What she didn't tell me was she was dying of terminal cancer, as her mother had. She had months left, and died shortly after Vivian was born.

My mother and I fell into contact again, in a manner of speaking. Neither of us ever called the other, and I don't know why. She had pictures of Vivian, and now Rosalyn, because I don't mean to burn a bridge. I send Christmas cards with updates. But they aren't involved.

So to receive a card from my grandfather (who is REALLY cool btw) is odd, and strikes me as some measure to alleviate his own guilt. I wish my girls knew, I wish I could get to know him better. I wish to have more than a surprise 100.00 in a card every few years.

Wow. what a story. I can relate to your frustrations of wanting more than a suprise $100.00 in the mail;through expierience with my son. His biological mother barely ever comes around, but sends cards stuffed with money at Christmas and for his birthday. Of course, being 11, he appreciates it, but I think as he gets older he will realize that she is trying to substitute a relationship with cash. I wish people would understand what an insult it is to send money instead of maybe a visit or even phone call. I tell my son when he gets $250 or so that it's too bad she couldn't have saved the money to come visit him. But, ultimately, it's their loss.
I think people get blinded by money, and think it can compensate for whatever mistakes they have made. But, who knows? Maybe it's his way of trying to open up a line of communication with you and your girls.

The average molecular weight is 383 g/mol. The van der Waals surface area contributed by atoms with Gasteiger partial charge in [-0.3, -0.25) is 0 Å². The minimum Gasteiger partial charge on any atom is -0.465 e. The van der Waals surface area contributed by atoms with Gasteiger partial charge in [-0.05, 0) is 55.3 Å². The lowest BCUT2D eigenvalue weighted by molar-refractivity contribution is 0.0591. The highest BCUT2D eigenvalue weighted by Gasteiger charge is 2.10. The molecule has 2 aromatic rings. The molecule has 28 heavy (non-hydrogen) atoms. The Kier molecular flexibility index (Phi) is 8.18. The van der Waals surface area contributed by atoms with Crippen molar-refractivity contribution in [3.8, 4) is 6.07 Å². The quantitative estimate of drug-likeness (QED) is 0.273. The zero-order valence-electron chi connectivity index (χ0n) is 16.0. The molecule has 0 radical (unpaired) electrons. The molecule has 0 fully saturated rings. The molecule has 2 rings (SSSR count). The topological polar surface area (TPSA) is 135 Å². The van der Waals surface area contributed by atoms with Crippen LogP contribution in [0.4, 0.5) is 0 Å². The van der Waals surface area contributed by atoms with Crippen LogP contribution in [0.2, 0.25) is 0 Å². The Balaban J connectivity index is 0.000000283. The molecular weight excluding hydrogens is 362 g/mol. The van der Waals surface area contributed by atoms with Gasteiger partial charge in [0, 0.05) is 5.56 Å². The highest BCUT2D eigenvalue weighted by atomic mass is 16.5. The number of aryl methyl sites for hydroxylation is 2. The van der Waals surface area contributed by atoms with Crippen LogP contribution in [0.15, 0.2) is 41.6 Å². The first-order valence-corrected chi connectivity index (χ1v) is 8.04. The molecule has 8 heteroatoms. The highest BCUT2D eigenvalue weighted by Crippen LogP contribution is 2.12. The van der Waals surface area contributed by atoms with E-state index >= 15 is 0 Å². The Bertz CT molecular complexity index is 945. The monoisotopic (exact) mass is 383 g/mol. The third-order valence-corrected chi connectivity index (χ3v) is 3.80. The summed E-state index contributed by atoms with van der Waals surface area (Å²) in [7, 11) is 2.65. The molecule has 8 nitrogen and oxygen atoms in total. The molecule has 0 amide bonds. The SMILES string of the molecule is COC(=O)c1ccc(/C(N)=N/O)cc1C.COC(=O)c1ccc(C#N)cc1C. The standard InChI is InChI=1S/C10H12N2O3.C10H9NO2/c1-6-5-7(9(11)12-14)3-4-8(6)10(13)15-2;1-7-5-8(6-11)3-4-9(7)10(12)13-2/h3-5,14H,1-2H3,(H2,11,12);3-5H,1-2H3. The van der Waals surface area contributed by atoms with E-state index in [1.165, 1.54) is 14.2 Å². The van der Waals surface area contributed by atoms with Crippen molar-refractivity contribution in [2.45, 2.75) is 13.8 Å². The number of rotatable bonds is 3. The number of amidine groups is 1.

I an only echo, "Wow." It's funny how more than anything else, family problems can get under your skin and never really leave you alone. My father is kind of like that, for years we didn't have any kind of relationship but he would always say proudly, "I never missed a child support payment!" as if that was all that mattered. Maybe it's an older generation thing, and it's the only way he knows of reaching out. I do hope it works out for you, and maybe your kids will get to know him somehow from this.

mag That's exactly what I'm trying to do. I spent my lunch composing an honest but polite letter to him-trying to express how much I WANT my kids to know him, and my family, and that it's NOT me preventing it.

And while money is nice, I would totally prefer my family to visit me. To some degree, I agree with both of you that it's an older male thing-that was their ROLE years gone past. Now...not so much.

And yeah. Sometimes when I write down what my "life" involves, I'm just like...jesus, how do I keep all that straight?!?!

My birth mother is my adoptive father's first cousin. It's great fun keeping that straight.

My great-parents and most great-aunts and uncles remained the same but the person I thought of as my grandfather was actually another great-uncle and my great-aunt became my grandmother.

All when I was about 17.